Celebrating Age seminar 2019

On Monday 11 February, our CEO Sarah Derbyshire joined Matthew Swann (CEO, City of London Sinfonia) to present findings from our recent “From Bingo to Bartok” publication at the Family Arts Campaign’s National Celebrating Age Seminar in Liverpool.

“From Bingo to Bartok has provided a great platform to shout out beyond the orchestral sector about the varied and innovative ways that orchestras engage with older people. The activity evidenced in the publication is helping to change perceptions that orchestras’ older audiences are only to be found in concert halls; and that an audience-focused approach that embraces project participants and sharing audiences as well as paying audiences is revitalising orchestras’ engagement with older people. The publication has also initiated responses that throw light on hidden impact; for example, the creative collaboration at the heart of Hear and Now has influenced Tibbs Dementia Foundation’s own organisational development. The key message I took away from the day was that many of the ingredients for success in the orchestral activities we highlighted are transferable to other art forms and genres.”

Sarah Derbyshire, Orchestras Live

Topics in the Q&A session following Sarah and Matthew’s presentation included:

  • Legacy – training for care staff in homes and day care to keep up activities in between musicians’ visits.
  • The importance of including rural and coastal communities.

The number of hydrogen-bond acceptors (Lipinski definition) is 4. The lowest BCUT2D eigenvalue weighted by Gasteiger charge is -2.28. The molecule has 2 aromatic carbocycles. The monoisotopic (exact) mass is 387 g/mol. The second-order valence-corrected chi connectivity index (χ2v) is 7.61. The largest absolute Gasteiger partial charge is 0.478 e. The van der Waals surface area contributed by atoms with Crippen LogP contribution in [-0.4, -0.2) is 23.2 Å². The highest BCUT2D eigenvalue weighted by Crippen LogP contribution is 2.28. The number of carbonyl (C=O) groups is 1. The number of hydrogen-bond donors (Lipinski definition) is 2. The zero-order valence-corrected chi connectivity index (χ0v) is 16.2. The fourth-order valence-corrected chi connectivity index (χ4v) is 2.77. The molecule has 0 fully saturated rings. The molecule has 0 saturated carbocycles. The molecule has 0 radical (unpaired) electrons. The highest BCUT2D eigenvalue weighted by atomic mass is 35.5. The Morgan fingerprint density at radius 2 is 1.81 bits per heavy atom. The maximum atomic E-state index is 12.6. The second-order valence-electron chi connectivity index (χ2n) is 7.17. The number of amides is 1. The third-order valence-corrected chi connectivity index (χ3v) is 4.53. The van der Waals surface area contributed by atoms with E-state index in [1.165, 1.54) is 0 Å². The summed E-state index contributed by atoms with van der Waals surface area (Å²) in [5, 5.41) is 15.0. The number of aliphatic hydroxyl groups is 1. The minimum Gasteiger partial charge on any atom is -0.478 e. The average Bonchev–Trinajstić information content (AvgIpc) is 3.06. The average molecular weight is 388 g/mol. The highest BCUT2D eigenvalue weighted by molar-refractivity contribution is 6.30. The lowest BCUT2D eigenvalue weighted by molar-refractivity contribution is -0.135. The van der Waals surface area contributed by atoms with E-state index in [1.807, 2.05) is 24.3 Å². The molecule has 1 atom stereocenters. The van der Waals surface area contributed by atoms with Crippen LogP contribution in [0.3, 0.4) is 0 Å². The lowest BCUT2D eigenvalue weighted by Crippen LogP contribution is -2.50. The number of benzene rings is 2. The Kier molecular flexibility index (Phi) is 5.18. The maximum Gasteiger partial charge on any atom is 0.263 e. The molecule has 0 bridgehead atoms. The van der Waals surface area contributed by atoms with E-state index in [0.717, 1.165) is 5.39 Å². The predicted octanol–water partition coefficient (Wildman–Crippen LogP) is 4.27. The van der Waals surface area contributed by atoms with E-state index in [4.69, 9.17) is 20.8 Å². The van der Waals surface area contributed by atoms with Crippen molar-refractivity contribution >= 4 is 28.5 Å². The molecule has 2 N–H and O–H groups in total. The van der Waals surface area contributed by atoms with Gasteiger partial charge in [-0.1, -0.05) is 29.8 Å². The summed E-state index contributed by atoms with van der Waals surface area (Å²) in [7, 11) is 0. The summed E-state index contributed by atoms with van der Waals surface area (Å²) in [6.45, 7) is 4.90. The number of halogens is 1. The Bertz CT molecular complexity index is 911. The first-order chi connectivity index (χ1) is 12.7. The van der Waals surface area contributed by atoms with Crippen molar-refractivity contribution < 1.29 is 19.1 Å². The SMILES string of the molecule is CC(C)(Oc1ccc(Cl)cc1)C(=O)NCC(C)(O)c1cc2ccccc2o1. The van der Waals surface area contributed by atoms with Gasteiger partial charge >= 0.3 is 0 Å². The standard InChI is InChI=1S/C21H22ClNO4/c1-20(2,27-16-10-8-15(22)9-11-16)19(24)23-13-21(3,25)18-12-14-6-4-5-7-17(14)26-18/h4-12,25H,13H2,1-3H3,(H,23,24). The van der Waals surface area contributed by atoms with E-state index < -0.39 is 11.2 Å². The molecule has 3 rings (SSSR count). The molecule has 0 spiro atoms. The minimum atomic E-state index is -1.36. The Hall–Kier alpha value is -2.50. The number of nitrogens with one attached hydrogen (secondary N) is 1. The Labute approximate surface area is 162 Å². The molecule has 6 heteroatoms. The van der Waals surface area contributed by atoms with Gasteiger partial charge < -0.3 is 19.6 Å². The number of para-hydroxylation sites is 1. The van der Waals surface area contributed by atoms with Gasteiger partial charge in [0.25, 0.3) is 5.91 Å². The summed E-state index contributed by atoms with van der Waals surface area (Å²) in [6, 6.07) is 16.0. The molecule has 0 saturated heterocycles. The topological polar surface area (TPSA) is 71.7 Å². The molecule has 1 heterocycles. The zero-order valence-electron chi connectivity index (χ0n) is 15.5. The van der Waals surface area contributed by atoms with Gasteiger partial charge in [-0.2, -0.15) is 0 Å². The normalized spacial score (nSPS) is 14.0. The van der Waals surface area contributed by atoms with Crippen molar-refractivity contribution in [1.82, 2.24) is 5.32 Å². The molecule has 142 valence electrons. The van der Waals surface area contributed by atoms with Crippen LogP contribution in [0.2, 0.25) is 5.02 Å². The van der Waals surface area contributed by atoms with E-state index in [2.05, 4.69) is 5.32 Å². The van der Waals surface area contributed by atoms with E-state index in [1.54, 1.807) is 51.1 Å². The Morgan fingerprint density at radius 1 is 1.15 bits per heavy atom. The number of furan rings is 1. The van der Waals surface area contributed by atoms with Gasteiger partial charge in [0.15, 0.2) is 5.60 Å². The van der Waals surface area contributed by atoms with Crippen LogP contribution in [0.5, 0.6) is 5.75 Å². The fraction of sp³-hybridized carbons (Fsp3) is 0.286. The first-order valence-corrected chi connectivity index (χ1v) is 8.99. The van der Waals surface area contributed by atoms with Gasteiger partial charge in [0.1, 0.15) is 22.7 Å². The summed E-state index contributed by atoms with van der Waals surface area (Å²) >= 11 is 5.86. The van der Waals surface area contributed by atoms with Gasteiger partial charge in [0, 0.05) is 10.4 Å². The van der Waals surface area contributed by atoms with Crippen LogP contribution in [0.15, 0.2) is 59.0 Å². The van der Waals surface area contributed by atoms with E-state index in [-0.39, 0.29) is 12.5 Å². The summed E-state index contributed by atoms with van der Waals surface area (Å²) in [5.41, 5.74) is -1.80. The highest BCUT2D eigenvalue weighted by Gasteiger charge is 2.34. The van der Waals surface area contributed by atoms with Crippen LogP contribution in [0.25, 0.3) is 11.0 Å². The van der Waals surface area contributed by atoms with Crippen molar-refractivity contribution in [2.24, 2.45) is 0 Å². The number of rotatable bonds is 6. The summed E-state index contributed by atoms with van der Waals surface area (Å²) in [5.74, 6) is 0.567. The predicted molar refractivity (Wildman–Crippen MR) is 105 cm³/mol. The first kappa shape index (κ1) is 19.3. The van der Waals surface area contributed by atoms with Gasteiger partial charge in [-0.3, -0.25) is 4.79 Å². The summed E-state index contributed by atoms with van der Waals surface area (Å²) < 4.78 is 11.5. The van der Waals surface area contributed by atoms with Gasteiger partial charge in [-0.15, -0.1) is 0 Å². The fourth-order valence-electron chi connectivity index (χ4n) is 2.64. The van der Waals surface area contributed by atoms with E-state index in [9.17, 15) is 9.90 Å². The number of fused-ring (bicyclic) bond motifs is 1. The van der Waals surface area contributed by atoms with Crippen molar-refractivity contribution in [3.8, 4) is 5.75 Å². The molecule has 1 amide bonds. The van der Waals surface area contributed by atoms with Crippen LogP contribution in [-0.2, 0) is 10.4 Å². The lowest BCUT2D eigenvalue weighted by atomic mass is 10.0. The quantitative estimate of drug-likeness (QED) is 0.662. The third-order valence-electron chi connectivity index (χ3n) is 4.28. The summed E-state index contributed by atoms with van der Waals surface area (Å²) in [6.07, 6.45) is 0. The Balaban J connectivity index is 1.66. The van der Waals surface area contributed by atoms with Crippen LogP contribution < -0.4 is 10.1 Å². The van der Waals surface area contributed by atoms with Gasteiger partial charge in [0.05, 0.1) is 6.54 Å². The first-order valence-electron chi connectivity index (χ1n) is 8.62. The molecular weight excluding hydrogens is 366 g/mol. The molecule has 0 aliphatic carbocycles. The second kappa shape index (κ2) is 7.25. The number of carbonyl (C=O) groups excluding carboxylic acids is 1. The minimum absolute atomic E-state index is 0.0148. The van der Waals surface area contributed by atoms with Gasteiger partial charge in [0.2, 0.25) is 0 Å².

• Engaging older participants in the creative process requires skill but reaps huge rewards.
  • Diversity and inclusion are live issues in the area of arts and health, as much as in music education.
  • Creative engagement of older people living with dementia has a long term impact on the environment in which they’re living, resulting in improved wellbeing for residents and staff, as well as enjoyment in the moment.

Find out more about the publication and download a copy here.

 

Stories of impact in “From Bingo to Bartok”

Music for a While

 

Music for a While © Bournemouth Symphony Orchestra

“My father is enjoying this, it revives his memory and gives my family and myself a glimpse of our old Dad.”

Music for a While is a partnership project with Arts & Health South West, the University of Winchester and the Bournemouth Symphony Orchestra, working in hospitals to improve quality of life and patient experience for those living with dementia in acute NHS care.

Through providing music activities in hospital settings, this project resulted in a decrease in the number of patients requiring anti-agitation drugs, fewer falls recorded and the length of stay in hospital reduced.

Read more in Chapter 1.

Hear and Now

 

“It’s made me very happy coming here, and I’ve felt much more ‘not alone’ with memory loss.”

Hear and Now is an intergenerational community creative project developed by the Philharmonia Orchestra and Orchestras Live, aiming to encourage social cohesion, teamwork, improved morale and increased confidence amongst participants.

Hear and Now, Philharmonia Orchestra in Bedford July 2018 © Nikolaj Schubert

“Hear and Now is fundamentally an artistic project. It is an artistic project that embraces the sound, personality and characteristics of its assembled participants, and which creates new performance in response to that. The atmosphere is at once one of artistic care and reflection, but within a context that is open, flexible and supportive. The result of this approach is work that is continually developing and meaningful at both artistic and social levels.”